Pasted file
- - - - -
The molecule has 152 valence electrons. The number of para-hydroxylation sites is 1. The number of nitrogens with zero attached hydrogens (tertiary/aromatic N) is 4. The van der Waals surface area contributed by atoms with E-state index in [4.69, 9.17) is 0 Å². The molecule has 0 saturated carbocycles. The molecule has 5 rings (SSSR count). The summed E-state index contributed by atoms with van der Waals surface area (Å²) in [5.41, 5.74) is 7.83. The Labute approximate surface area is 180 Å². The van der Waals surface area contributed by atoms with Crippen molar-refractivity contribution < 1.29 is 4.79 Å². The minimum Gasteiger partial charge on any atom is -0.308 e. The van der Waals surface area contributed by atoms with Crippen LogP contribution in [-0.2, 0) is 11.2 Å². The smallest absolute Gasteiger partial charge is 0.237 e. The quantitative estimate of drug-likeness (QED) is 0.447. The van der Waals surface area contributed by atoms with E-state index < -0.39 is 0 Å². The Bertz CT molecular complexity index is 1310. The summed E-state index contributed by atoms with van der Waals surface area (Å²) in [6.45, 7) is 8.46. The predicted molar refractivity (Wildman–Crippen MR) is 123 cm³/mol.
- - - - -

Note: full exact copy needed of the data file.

The molecule has 152 valence electrons. The number of para-hydroxylation sites is 1. The number of nitrogens with zero attached hydrogens (tertiary/aromatic N) is 4. The van der Waals surface area contributed by atoms with E-state index in [4.69, 9.17) is 0 Å². The molecule has 0 saturated carbocycles. The molecule has 5 rings (SSSR count). The summed E-state index contributed by atoms with van der Waals surface area (Å²) in [5.41, 5.74) is 7.83. The Labute approximate surface area is 180 Å². The van der Waals surface area contributed by atoms with Crippen molar-refractivity contribution < 1.29 is 4.79 Å². The minimum Gasteiger partial charge on any atom is -0.308 e. The van der Waals surface area contributed by atoms with Crippen LogP contribution in [-0.2, 0) is 11.2 Å². The smallest absolute Gasteiger partial charge is 0.237 e. The quantitative estimate of drug-likeness (QED) is 0.447. The van der Waals surface area contributed by atoms with E-state index < -0.39 is 0 Å². The Bertz CT molecular complexity index is 1310. The summed E-state index contributed by atoms with van der Waals surface area (Å²) in [6.45, 7) is 8.46. The predicted molar refractivity (Wildman–Crippen MR) is 123 cm³/mol.